Didaktik Gama

It was a small Czechoslovak home computer. First, engineers in Didaktik Skalica (company known of producing teaching aids) tried to make an old Tesla PMD-85 computer faster and better. First two versions of Didaktik were clones of Tesla PMD-85 Intel-based computers with better hardware and keyboard - because small keys in PMD were too small to do any serious thing.
Didaktik Gama was the first clone of ZX Spectrum in Didaktik series, but it was equipped with 80kB of RAM switchable by manufacturing-selected address. It was really hard to get this computer - first units had to be sold to schools, desperately looking for something better than constantly overheating PMDs. More, it was very expensive - more expensive than Delta (nothing to do with Didaktik naming, just Czech rebranding to avoid western embargo) ZX Spectum Plus. Why so expensive? First, manufacturing was very slow and gave many damaged units (which were diagnosed and fixed or working components were desoldered to be mounted in another unit). Second thing was a parallel interface (8255) inside and more memory. In Eastern block, you could use Soviet or western memory circuits. Soviet ones needed extensive testing before they were accepted, because some got errors shortly after manufacturing, western ones were more expensive, but tests could be avoided.

Manufacturer Didaktik Skalica

Origin Czechoslovakia (Slovakia)
Year of unit 1989
Year of introduction 1987
End of production 1992
Speed 3.5MHz
RAM 80K (16+32+32K)
Colors: 8
Sound: 1-bit speaker
OS: Basic similar to Sinclair.
Display modes: Text: 32x24
Graphics: 256x192


Media: External Tape recorder  

Power supply:

Female 5-pin DIN at the computer:
1 - +5V DC (1A)
2 - Ground
3 - Audio INput
4 - +12V DC (200mA)
5 - Audio OUTput (read further!)

I/O: Parallel interface
Expansion system bus
RF modulator
Monitor output
Tape recorder socket (with power socket)
Possible upgrades: Some (from Spectrum) known.


Software accessibility: Difficult (A few sites, but ZX Spectrum programs work)  

My unit has been traced to private buyer, not a school.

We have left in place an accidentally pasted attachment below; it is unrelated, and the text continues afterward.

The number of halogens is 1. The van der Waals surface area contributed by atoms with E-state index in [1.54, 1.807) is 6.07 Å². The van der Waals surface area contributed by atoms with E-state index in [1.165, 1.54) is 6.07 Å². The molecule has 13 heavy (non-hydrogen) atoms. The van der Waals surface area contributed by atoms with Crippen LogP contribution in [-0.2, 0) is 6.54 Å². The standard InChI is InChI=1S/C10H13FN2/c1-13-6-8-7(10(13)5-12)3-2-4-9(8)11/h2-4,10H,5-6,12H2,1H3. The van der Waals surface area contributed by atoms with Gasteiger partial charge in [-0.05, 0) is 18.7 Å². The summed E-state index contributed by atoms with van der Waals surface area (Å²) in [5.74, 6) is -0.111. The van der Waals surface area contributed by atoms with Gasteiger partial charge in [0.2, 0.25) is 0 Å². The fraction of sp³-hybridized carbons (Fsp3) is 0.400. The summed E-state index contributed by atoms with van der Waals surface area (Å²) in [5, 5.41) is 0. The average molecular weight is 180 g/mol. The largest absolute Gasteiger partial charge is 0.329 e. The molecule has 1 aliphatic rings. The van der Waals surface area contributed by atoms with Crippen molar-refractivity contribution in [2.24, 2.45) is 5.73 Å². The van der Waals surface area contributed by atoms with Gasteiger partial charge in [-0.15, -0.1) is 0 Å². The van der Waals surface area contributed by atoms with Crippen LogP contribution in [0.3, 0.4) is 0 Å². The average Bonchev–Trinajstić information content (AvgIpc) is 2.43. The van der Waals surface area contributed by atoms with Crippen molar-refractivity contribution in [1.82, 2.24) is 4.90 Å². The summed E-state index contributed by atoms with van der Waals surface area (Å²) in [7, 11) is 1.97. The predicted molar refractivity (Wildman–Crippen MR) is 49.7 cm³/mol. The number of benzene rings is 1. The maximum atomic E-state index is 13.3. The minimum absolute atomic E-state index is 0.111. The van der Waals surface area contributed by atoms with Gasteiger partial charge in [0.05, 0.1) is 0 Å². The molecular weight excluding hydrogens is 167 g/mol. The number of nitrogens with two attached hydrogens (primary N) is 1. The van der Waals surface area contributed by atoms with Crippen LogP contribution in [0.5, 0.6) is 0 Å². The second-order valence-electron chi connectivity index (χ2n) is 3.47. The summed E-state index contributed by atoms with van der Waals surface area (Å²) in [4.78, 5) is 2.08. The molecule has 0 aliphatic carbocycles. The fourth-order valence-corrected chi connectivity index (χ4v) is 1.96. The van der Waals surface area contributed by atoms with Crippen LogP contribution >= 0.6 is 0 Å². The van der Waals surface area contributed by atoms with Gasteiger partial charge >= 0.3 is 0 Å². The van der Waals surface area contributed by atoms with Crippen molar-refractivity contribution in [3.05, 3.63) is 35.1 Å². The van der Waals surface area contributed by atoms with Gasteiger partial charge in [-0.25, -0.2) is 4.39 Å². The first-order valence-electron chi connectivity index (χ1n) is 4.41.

Personally, I like its case and ergonomy of keyboard - big, visible square keys with documented functions. Unfortunately as you press the keys it's not so good - you don't know you pressed it or not, it doesn't go deep into the unit.

Didaktik M

Next Didaktik was more reliable and advanced computer, with a new case and keyboard with separate arrows. It had only 48K of memory (64K installed, but last 16K not accessible), smaller than Didaktik M, and had no parallel interface. Instead of it, engineers added Kempston and Sinclair joystick ports, but their pinouts were not compatible with anything.
Technically, engineers tried to make Didaktik cheaper. Instead of expensive ULA circuit they used Soviet Angstrem Т34ВГ1 (export version labeled ULA1) substitute, giving slightly different picture than in ZX Spectrum (aspect ratio was closer to 1:1 instead of 4:3). This circuit, tested in Kompas / Компас computer, had better thermal cycling stability than ULA, but only in DIP package - SMD version had poor thermal design, giving many internal thermal expansion forces prying connections from chip module.

Manufacturer Didaktik Skalica

Origin Czechoslovakia (Slovakia)
Year of unit 1992
Year of introduction 1990
End of production 1992
Speed 4MHz
RAM 48kB (64K installed)
ROM 16K (Basic)
Colors: 8
Sound: 1-bit speaker
OS: Basic (Sinclair-like)
Display modes: Text: 32x22
Graphics: 256x192
Display a bit different than in Speccy - Soviet Angstrem used instead of ULA chip.


Media: Tape recorder
External FDD (thru system bus)

Power supply:

7-pin DIN female at the computer:
1,6 -  +5V 1A DC
3,7 -   +20V 200mA DC
2,5 - Ground.

I/O: Expansion bus
Sinclair Joystick
Kempston Joystick port
Monitor output
RF out
Tape connector

Possible upgrades: Not known


Software accessibility: Difficult (a few sites, Spectrum software works)  

My unit comes from school. It has been used so much that letters on keys are worn out. Moreover, its Angstrem is in plastic-molded SMD case, so the computer has its caprices - it sometimes hangs or changes colors. A light knock in case, near Angstrem restores a good situation.

Contents: Starting Revisions Connecting Peripherals Links


These are almost Spectrum computers. They behave like Spectrum, so everything is like in Speccy. These computers should run many Spectrum programs well.

Tape creating is also like in Speccy.


There were a few revisions of Didaktik Gama computers.
 - The first one, black, called Gama '87, was so buggy that it had problems running Spectrum software.
 - Gama'88 - Engineers thought that 87 was buggy - it was not buggy, the Spectrum was! They had to solve problems to preserve these bugs, making Spectrum software run on Didaktik.
 - Gama'89, with many modifications and improved compatibility.